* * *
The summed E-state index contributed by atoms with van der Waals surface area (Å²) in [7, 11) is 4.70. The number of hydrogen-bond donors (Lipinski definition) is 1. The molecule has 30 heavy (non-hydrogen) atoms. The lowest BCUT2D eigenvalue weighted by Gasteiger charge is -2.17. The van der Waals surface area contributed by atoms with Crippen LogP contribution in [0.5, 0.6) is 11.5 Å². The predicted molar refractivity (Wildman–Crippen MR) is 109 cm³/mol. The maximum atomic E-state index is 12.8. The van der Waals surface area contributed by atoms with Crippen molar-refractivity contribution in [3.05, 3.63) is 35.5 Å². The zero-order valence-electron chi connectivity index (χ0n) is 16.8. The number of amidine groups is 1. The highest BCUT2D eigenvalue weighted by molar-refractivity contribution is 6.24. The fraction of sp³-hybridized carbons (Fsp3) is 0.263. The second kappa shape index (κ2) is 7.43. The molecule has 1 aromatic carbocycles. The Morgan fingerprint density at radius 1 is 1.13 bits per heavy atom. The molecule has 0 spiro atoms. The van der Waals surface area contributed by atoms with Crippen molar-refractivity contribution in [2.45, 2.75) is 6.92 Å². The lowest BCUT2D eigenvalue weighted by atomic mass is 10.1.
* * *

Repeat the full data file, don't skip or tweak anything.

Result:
The summed E-state index contributed by atoms with van der Waals surface area (Å²) in [7, 11) is 4.70. The number of hydrogen-bond donors (Lipinski definition) is 1. The molecule has 30 heavy (non-hydrogen) atoms. The lowest BCUT2D eigenvalue weighted by Gasteiger charge is -2.17. The van der Waals surface area contributed by atoms with Crippen LogP contribution in [0.5, 0.6) is 11.5 Å². The predicted molar refractivity (Wildman–Crippen MR) is 109 cm³/mol. The maximum atomic E-state index is 12.8. The van der Waals surface area contributed by atoms with Crippen molar-refractivity contribution in [3.05, 3.63) is 35.5 Å². The zero-order valence-electron chi connectivity index (χ0n) is 16.8. The number of amidine groups is 1. The highest BCUT2D eigenvalue weighted by molar-refractivity contribution is 6.24. The fraction of sp³-hybridized carbons (Fsp3) is 0.263. The second kappa shape index (κ2) is 7.43. The molecule has 1 aromatic carbocycles. The Morgan fingerprint density at radius 1 is 1.13 bits per heavy atom. The molecule has 0 spiro atoms. The van der Waals surface area contributed by atoms with Crippen molar-refractivity contribution in [2.45, 2.75) is 6.92 Å². The lowest BCUT2D eigenvalue weighted by atomic mass is 10.1.